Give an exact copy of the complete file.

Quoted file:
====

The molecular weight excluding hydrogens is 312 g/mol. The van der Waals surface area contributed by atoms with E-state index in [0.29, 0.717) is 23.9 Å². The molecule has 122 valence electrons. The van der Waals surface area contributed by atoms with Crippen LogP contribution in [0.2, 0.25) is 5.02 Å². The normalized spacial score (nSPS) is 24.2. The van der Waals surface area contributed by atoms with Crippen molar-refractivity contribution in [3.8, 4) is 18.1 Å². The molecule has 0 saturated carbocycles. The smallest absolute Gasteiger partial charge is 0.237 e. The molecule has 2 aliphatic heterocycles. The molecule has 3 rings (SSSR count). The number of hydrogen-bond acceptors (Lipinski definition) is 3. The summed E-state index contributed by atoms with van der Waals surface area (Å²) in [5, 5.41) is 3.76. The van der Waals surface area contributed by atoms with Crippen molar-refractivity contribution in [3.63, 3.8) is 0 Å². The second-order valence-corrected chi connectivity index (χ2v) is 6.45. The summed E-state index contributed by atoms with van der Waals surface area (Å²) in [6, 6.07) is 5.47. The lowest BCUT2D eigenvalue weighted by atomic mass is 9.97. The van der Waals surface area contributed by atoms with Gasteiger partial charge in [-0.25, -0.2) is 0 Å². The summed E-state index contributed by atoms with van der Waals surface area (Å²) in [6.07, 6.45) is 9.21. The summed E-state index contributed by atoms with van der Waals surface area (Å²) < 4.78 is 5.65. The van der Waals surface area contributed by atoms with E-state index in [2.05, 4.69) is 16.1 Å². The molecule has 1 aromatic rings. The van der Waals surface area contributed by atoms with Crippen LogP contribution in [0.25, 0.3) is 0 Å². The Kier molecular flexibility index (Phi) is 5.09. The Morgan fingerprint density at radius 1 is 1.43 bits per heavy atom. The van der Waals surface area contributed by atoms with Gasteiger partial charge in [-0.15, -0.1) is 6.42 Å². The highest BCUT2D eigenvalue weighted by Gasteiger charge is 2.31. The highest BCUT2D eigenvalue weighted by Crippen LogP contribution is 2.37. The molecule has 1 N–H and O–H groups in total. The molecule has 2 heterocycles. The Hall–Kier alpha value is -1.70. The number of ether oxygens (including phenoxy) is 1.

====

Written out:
The molecular weight excluding hydrogens is 312 g/mol. The van der Waals surface area contributed by atoms with E-state index in [0.29, 0.717) is 23.9 Å². The molecule has 122 valence electrons. The van der Waals surface area contributed by atoms with Crippen LogP contribution in [0.2, 0.25) is 5.02 Å². The normalized spacial score (nSPS) is 24.2. The van der Waals surface area contributed by atoms with Crippen molar-refractivity contribution in [3.8, 4) is 18.1 Å². The molecule has 0 saturated carbocycles. The smallest absolute Gasteiger partial charge is 0.237 e. The molecule has 2 aliphatic heterocycles. The molecule has 3 rings (SSSR count). The number of hydrogen-bond acceptors (Lipinski definition) is 3. The summed E-state index contributed by atoms with van der Waals surface area (Å²) in [5, 5.41) is 3.76. The van der Waals surface area contributed by atoms with Crippen molar-refractivity contribution in [3.63, 3.8) is 0 Å². The second-order valence-corrected chi connectivity index (χ2v) is 6.45. The summed E-state index contributed by atoms with van der Waals surface area (Å²) in [6, 6.07) is 5.47. The lowest BCUT2D eigenvalue weighted by atomic mass is 9.97. The van der Waals surface area contributed by atoms with Gasteiger partial charge in [-0.25, -0.2) is 0 Å². The summed E-state index contributed by atoms with van der Waals surface area (Å²) in [6.07, 6.45) is 9.21. The summed E-state index contributed by atoms with van der Waals surface area (Å²) < 4.78 is 5.65. The van der Waals surface area contributed by atoms with E-state index in [2.05, 4.69) is 16.1 Å². The molecule has 1 aromatic rings. The van der Waals surface area contributed by atoms with Crippen LogP contribution in [0.25, 0.3) is 0 Å². The Kier molecular flexibility index (Phi) is 5.09. The Morgan fingerprint density at radius 1 is 1.43 bits per heavy atom. The van der Waals surface area contributed by atoms with Gasteiger partial charge in [-0.15, -0.1) is 6.42 Å². The highest BCUT2D eigenvalue weighted by Gasteiger charge is 2.31. The highest BCUT2D eigenvalue weighted by Crippen LogP contribution is 2.37. The molecule has 1 N–H and O–H groups in total. The molecule has 2 heterocycles. The Hall–Kier alpha value is -1.70. The number of ether oxygens (including phenoxy) is 1.